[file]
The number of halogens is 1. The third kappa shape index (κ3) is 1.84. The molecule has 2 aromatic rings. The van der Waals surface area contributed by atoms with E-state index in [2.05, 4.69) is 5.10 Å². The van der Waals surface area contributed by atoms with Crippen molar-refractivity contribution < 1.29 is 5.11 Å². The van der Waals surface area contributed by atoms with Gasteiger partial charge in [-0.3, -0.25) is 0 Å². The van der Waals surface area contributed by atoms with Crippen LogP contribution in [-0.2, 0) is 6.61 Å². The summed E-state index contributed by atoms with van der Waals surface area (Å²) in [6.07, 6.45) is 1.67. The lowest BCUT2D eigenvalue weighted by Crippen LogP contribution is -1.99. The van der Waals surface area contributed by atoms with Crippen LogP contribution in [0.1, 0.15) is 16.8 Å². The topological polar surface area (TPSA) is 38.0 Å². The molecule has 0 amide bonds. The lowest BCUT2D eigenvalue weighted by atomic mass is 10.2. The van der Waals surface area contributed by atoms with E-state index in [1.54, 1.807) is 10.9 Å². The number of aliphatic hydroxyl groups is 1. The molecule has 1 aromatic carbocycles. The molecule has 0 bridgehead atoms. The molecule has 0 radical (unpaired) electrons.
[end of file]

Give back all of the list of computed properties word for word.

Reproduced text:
The number of halogens is 1. The third kappa shape index (κ3) is 1.84. The molecule has 2 aromatic rings. The van der Waals surface area contributed by atoms with E-state index in [2.05, 4.69) is 5.10 Å². The van der Waals surface area contributed by atoms with Crippen molar-refractivity contribution < 1.29 is 5.11 Å². The van der Waals surface area contributed by atoms with Gasteiger partial charge in [-0.3, -0.25) is 0 Å². The van der Waals surface area contributed by atoms with Crippen LogP contribution in [-0.2, 0) is 6.61 Å². The summed E-state index contributed by atoms with van der Waals surface area (Å²) in [6.07, 6.45) is 1.67. The lowest BCUT2D eigenvalue weighted by Crippen LogP contribution is -1.99. The van der Waals surface area contributed by atoms with Crippen LogP contribution in [0.1, 0.15) is 16.8 Å². The topological polar surface area (TPSA) is 38.0 Å². The molecule has 0 amide bonds. The lowest BCUT2D eigenvalue weighted by atomic mass is 10.2. The van der Waals surface area contributed by atoms with E-state index in [1.54, 1.807) is 10.9 Å². The number of aliphatic hydroxyl groups is 1. The molecule has 1 aromatic carbocycles. The molecule has 0 bridgehead atoms. The molecule has 0 radical (unpaired) electrons.